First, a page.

Copyright

Connecting Literature to Other Art Forms

An error occurred trying to load this video.

Try refreshing the page, or contact customer support.

Coming up next: Finding Meaning in Visual Media: Strategies & Examples

You're on a roll. Keep up the good work!

Take Quiz Watch Next Lesson
 Replay
Your next lesson will play in 10 seconds
  • 0:03 Literature as Art
  • 1:00 Music and Literature
  • 2:57 Literature and Visual Arts
  • 3:55 Literature and Painting
  • 5:20 Lesson Summary
Save Save Save

Want to watch this again later?

Log in or sign up to add this lesson to a Custom Course.

Log in or Sign up

Timeline
Autoplay
Autoplay
Speed Speed

Recommended Lessons and Courses for You

Lesson Transcript
Instructor: Katie Surber

Katie has a Master's degree in English and has taught college level classes for ten years.

In this lesson, we will explore how literature is connected to other art forms, including music, photography, and painting. We will also discuss how artists influence each other.

Literature Is Art

How do you define art? Take a few seconds and think about this. Is art something that is painted and then hung in a museum? Is it photographs that people take and publish in magazines? Or is it a classical music score? What about literature? Is this something that comes to mind?

Literature is art! Art can be defined as communication between an artist and the audience. When an author writes, he takes words to create a story to communicate to us. Through this story, we are able to create a picture of the characters, visit new places, and find meaning in what could be seen as simple events. An author's writing style is her platform for sharing art.

It is important to see how literature is art by itself, but also as a form of art that connects to other types of art. It can be seen in music, photography, and painting. These arts influence each other.

Music and Literature

Most of us listen to music at least once a day. Each of us probably has a certain type of music we like or a favorite artist. There may even be some of us who are completely devoted to a certain band or musician. Have you ever thought about music as literature?

First, music is poetry. Like other types of poems, music has a pattern, style, imagery, and rhythm. If you were to look at the lyrics of a song, chances are they would look like a poem.

Second, literature and music often reflect the same social concerns. For example, during the Harlem Renaissance, a cultural movement of the 1920s, the major authors, such as Langston Hughes and James Baldwin, were influenced by jazz. At the same time that these authors were confronting issues of racism and oppression, jazz musicians were overcoming many of these same themes. Black musicians no longer allowed the style of music or instrument to define who they were. In addition, this style of movement became more mainstreamed.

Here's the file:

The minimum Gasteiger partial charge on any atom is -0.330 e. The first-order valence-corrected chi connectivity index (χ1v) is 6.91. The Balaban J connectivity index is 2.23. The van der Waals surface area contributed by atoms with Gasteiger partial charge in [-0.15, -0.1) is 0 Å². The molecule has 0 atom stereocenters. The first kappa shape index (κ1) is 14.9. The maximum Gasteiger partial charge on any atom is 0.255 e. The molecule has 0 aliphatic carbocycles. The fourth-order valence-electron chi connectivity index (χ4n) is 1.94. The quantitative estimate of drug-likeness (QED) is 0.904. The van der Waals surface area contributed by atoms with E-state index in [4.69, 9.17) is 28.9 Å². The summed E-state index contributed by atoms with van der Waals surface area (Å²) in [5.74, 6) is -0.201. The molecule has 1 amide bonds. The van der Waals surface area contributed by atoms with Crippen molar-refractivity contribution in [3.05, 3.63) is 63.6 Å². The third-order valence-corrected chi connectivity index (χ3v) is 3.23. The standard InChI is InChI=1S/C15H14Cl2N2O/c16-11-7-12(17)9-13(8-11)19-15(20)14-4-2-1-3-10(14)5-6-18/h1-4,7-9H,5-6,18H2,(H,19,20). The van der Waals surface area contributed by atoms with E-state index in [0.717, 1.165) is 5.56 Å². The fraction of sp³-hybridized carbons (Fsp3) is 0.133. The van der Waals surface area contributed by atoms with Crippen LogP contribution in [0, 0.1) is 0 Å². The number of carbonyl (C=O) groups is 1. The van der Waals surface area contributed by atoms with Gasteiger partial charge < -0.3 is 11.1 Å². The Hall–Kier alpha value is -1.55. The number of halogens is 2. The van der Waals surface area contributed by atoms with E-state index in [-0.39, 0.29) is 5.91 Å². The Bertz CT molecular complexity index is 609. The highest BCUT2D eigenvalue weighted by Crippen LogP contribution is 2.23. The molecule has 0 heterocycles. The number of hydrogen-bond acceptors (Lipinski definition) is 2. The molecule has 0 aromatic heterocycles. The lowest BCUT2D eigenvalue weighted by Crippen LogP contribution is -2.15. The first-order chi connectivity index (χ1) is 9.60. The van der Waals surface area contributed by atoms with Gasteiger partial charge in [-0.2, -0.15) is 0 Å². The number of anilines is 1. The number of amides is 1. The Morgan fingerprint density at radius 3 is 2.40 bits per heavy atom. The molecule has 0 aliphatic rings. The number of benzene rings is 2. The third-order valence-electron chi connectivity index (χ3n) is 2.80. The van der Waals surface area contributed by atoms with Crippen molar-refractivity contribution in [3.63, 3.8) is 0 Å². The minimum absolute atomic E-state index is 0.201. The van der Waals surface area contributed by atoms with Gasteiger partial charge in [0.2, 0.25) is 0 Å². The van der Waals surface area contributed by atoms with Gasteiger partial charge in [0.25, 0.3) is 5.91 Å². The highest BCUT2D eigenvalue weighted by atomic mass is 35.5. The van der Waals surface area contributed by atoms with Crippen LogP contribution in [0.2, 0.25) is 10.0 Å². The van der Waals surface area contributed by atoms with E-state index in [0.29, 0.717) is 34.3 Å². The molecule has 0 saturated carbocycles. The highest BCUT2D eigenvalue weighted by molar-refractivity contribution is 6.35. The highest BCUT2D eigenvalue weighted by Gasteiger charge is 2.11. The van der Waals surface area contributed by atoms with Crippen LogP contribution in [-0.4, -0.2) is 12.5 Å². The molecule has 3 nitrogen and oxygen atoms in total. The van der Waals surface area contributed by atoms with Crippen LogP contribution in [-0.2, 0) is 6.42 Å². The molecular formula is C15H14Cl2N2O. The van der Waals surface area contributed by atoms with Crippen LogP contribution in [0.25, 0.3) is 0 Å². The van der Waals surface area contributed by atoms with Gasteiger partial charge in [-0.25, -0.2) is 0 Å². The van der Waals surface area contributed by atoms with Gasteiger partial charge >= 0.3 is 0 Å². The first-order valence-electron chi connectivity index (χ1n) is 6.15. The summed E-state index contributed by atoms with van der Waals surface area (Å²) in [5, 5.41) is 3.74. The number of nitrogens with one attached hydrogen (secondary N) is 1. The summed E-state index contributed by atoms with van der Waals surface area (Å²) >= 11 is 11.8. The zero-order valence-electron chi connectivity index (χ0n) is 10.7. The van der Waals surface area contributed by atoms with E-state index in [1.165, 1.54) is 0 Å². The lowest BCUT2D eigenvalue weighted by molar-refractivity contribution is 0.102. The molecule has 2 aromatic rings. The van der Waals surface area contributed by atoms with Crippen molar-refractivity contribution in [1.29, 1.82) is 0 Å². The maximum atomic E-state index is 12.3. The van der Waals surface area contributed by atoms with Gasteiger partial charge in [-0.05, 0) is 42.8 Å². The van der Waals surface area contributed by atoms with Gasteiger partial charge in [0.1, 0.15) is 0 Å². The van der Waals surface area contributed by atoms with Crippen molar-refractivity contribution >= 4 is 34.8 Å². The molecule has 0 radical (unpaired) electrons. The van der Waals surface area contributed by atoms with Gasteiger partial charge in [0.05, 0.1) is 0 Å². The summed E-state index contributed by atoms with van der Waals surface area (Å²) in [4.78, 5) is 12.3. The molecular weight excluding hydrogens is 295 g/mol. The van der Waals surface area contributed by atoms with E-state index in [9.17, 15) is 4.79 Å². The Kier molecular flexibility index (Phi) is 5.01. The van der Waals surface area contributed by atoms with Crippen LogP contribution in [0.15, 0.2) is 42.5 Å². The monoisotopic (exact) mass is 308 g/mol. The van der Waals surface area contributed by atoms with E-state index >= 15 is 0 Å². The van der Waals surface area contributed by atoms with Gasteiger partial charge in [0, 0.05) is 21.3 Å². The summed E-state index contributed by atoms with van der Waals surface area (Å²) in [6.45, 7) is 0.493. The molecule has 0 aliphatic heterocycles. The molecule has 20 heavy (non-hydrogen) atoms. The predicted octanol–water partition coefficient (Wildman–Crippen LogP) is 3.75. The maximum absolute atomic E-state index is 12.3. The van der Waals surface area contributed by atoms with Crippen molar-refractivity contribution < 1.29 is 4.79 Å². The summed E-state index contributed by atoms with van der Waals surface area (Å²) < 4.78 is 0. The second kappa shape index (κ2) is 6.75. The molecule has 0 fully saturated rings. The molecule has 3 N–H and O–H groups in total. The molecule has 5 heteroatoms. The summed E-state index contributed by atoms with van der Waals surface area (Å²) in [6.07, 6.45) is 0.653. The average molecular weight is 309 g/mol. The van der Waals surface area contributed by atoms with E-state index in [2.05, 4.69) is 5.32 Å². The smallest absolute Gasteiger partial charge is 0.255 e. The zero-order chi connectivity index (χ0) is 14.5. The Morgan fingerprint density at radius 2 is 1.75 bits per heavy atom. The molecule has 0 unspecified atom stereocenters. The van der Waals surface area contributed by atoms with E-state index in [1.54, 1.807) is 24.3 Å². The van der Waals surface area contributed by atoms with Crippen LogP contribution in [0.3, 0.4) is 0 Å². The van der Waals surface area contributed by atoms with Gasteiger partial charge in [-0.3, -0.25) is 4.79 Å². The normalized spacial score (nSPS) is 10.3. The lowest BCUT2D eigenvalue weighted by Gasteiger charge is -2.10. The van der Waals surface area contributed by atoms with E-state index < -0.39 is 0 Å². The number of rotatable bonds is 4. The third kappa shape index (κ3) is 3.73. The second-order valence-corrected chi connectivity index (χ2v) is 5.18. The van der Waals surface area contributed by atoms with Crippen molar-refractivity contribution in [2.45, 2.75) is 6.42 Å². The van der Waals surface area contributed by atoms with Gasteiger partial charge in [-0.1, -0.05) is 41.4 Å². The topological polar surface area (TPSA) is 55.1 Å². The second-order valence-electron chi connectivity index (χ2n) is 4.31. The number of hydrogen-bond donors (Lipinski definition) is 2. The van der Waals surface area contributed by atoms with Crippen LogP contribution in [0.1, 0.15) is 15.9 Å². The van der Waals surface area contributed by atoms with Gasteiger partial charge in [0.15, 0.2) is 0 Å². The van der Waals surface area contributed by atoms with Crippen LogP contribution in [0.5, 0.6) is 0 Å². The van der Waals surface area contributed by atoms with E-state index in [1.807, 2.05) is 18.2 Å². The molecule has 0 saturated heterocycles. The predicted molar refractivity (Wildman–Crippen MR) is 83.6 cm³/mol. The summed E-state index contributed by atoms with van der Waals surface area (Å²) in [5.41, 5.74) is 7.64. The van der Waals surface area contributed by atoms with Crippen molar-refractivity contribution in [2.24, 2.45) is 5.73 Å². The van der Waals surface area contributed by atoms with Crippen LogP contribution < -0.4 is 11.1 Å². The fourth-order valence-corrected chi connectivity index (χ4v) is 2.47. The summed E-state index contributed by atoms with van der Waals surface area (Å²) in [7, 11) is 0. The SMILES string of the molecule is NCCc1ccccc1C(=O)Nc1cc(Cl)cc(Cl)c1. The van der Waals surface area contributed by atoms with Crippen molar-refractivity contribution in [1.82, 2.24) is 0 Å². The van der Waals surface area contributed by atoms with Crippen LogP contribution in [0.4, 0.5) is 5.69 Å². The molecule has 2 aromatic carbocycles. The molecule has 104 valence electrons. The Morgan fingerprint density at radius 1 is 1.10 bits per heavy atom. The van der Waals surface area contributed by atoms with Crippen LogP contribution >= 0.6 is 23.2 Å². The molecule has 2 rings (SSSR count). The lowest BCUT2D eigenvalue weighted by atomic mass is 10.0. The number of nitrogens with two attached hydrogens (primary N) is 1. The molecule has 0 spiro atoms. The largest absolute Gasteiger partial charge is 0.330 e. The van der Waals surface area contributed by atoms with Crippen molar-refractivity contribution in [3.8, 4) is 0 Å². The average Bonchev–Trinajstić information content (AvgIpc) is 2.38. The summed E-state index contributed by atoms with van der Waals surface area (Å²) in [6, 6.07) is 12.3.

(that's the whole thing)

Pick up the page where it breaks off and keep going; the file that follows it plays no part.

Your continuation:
We have continued to see similar relationships between music and literature throughout history. Another example is the Vietnam War era. While the authors were writing books against the war, questioning the idea of war, and looking at the effects on the soldiers, musicians were doing the same. Some of the most popular music during this time spoke of peace, the cry for the end of war, and the urgency to do better for our young soldiers.

Finally, music is used in literature. Because we are connected to music in our everyday lives, we can learn about the characters through the music used. The characters may listen to a certain type of music that could set the scene or use music to describe their feelings and actions. Just as we would listen to a certain song because of our mood, the fictional characters would do the same. The author may use music in literature to help set the mood and tone of the scene.

Literature and Visual Arts

Because music is also written, it may be easier to see the connection to literature. However, literature is connected to more than just other written art. It is also influenced by visual arts, such as photography and cinema.

We often see literature in photography, including movies. Artists have often tried to capture the essence of a novel or poem through picture. Think of some of the movies based on novels: The Great Gatsby, World War Z, Twelve Years a Slave, and The Fault in our Stars. We've even seen novels and books turned into television series.

To unlock this lesson you must be a Study.com Member.
Create your account

Register to view this lesson

Are you a student or a teacher?

Unlock Your Education

See for yourself why 30 million people use Study.com

Become a Study.com member and start learning now.
Become a Member  Back
What teachers are saying about Study.com
Try it risk-free for 30 days

Earning College Credit

Did you know… We have over 200 college courses that prepare you to earn credit by exam that is accepted by over 1,500 colleges and universities. You can test out of the first two years of college and save thousands off your degree. Anyone can earn credit-by-exam regardless of age or education level.

To learn more, visit our Earning Credit Page

Transferring credit to the school of your choice

Not sure what college you want to attend yet? Study.com has thousands of articles about every imaginable degree, area of study and career path that can help you find the school that's right for you.

Create an account to start this course today
Try it risk-free for 30 days!
Create an account
Support